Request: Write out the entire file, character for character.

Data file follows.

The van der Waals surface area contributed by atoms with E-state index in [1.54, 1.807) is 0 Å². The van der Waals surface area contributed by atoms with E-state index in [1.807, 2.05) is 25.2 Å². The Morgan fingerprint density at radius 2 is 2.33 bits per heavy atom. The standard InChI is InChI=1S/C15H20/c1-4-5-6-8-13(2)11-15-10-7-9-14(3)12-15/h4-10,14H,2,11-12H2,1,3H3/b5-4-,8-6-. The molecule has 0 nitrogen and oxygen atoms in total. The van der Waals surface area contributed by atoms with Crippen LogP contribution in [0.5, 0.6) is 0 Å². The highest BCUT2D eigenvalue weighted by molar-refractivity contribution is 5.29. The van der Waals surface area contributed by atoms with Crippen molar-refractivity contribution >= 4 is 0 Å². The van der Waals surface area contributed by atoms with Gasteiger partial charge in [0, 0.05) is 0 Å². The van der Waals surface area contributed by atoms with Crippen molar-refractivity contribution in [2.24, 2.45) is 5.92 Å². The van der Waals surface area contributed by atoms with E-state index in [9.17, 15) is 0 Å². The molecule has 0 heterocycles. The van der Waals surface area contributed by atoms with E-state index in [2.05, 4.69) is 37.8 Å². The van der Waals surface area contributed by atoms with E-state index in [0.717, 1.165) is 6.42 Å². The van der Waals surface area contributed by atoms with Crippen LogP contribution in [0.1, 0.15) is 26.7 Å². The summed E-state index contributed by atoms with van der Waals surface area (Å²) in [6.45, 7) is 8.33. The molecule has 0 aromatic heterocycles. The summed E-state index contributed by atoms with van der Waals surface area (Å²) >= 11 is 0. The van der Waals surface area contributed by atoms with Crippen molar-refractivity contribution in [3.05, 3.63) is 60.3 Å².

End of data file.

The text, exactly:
The van der Waals surface area contributed by atoms with E-state index in [1.54, 1.807) is 0 Å². The van der Waals surface area contributed by atoms with E-state index in [1.807, 2.05) is 25.2 Å². The Morgan fingerprint density at radius 2 is 2.33 bits per heavy atom. The standard InChI is InChI=1S/C15H20/c1-4-5-6-8-13(2)11-15-10-7-9-14(3)12-15/h4-10,14H,2,11-12H2,1,3H3/b5-4-,8-6-. The molecule has 0 nitrogen and oxygen atoms in total. The van der Waals surface area contributed by atoms with Crippen LogP contribution in [0.5, 0.6) is 0 Å². The highest BCUT2D eigenvalue weighted by molar-refractivity contribution is 5.29. The van der Waals surface area contributed by atoms with Crippen molar-refractivity contribution >= 4 is 0 Å². The van der Waals surface area contributed by atoms with Gasteiger partial charge in [0, 0.05) is 0 Å². The van der Waals surface area contributed by atoms with Crippen molar-refractivity contribution in [2.24, 2.45) is 5.92 Å². The van der Waals surface area contributed by atoms with E-state index in [9.17, 15) is 0 Å². The molecule has 0 heterocycles. The van der Waals surface area contributed by atoms with E-state index in [2.05, 4.69) is 37.8 Å². The van der Waals surface area contributed by atoms with E-state index in [0.717, 1.165) is 6.42 Å². The van der Waals surface area contributed by atoms with Crippen LogP contribution in [0.1, 0.15) is 26.7 Å². The summed E-state index contributed by atoms with van der Waals surface area (Å²) in [6.45, 7) is 8.33. The molecule has 0 aromatic heterocycles. The summed E-state index contributed by atoms with van der Waals surface area (Å²) >= 11 is 0. The van der Waals surface area contributed by atoms with Crippen molar-refractivity contribution in [3.05, 3.63) is 60.3 Å².